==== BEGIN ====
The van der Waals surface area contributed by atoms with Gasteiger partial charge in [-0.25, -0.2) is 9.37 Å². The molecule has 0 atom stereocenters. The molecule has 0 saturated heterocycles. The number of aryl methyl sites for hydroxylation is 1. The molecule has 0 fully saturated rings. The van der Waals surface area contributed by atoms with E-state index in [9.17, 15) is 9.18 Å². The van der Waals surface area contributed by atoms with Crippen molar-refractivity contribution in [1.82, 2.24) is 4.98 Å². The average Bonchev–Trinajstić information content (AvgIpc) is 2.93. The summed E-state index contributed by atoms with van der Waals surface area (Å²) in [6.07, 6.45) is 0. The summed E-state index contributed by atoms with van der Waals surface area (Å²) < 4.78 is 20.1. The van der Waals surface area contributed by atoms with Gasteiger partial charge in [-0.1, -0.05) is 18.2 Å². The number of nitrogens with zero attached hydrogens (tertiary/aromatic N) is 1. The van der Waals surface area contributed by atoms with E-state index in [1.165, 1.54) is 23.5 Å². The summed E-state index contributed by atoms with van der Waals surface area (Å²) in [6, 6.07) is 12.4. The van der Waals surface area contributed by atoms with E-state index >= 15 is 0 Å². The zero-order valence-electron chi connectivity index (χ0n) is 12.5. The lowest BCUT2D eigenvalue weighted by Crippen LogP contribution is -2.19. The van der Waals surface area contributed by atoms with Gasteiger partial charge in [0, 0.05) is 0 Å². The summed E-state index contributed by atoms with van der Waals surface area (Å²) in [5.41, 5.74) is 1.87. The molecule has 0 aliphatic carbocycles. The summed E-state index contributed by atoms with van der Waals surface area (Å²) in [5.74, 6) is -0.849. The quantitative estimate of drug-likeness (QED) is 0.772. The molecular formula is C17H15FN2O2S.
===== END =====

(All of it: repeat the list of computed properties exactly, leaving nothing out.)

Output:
The van der Waals surface area contributed by atoms with Gasteiger partial charge in [-0.25, -0.2) is 9.37 Å². The molecule has 0 atom stereocenters. The molecule has 0 saturated heterocycles. The number of aryl methyl sites for hydroxylation is 1. The molecule has 0 fully saturated rings. The van der Waals surface area contributed by atoms with E-state index in [9.17, 15) is 9.18 Å². The van der Waals surface area contributed by atoms with Crippen molar-refractivity contribution in [1.82, 2.24) is 4.98 Å². The average Bonchev–Trinajstić information content (AvgIpc) is 2.93. The summed E-state index contributed by atoms with van der Waals surface area (Å²) in [6.07, 6.45) is 0. The summed E-state index contributed by atoms with van der Waals surface area (Å²) < 4.78 is 20.1. The van der Waals surface area contributed by atoms with Gasteiger partial charge in [-0.1, -0.05) is 18.2 Å². The number of nitrogens with zero attached hydrogens (tertiary/aromatic N) is 1. The van der Waals surface area contributed by atoms with E-state index in [1.165, 1.54) is 23.5 Å². The summed E-state index contributed by atoms with van der Waals surface area (Å²) in [6, 6.07) is 12.4. The van der Waals surface area contributed by atoms with E-state index >= 15 is 0 Å². The zero-order valence-electron chi connectivity index (χ0n) is 12.5. The lowest BCUT2D eigenvalue weighted by Crippen LogP contribution is -2.19. The van der Waals surface area contributed by atoms with Gasteiger partial charge in [0, 0.05) is 0 Å². The summed E-state index contributed by atoms with van der Waals surface area (Å²) in [5.41, 5.74) is 1.87. The molecule has 0 aliphatic carbocycles. The summed E-state index contributed by atoms with van der Waals surface area (Å²) in [5.74, 6) is -0.849. The quantitative estimate of drug-likeness (QED) is 0.772. The molecular formula is C17H15FN2O2S.